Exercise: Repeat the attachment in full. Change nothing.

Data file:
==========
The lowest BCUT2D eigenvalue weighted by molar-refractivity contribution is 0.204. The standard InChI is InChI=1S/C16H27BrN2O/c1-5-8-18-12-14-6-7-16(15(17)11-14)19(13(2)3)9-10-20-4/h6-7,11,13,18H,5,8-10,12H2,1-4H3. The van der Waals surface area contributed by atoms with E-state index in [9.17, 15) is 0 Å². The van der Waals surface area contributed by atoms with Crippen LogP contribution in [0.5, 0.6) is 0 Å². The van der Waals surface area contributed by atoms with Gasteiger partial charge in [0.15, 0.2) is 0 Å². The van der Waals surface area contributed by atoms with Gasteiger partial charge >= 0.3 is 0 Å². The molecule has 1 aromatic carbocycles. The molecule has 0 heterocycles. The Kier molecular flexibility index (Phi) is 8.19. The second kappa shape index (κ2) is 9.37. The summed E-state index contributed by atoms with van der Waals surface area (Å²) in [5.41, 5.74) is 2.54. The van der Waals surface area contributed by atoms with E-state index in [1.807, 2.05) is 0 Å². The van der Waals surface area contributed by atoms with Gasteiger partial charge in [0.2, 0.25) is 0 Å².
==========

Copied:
The lowest BCUT2D eigenvalue weighted by molar-refractivity contribution is 0.204. The standard InChI is InChI=1S/C16H27BrN2O/c1-5-8-18-12-14-6-7-16(15(17)11-14)19(13(2)3)9-10-20-4/h6-7,11,13,18H,5,8-10,12H2,1-4H3. The van der Waals surface area contributed by atoms with E-state index in [9.17, 15) is 0 Å². The van der Waals surface area contributed by atoms with Crippen LogP contribution in [0.5, 0.6) is 0 Å². The van der Waals surface area contributed by atoms with Gasteiger partial charge in [0.15, 0.2) is 0 Å². The van der Waals surface area contributed by atoms with Gasteiger partial charge >= 0.3 is 0 Å². The molecule has 1 aromatic carbocycles. The molecule has 0 heterocycles. The Kier molecular flexibility index (Phi) is 8.19. The second kappa shape index (κ2) is 9.37. The summed E-state index contributed by atoms with van der Waals surface area (Å²) in [5.41, 5.74) is 2.54. The van der Waals surface area contributed by atoms with E-state index in [1.807, 2.05) is 0 Å². The van der Waals surface area contributed by atoms with Gasteiger partial charge in [0.2, 0.25) is 0 Å².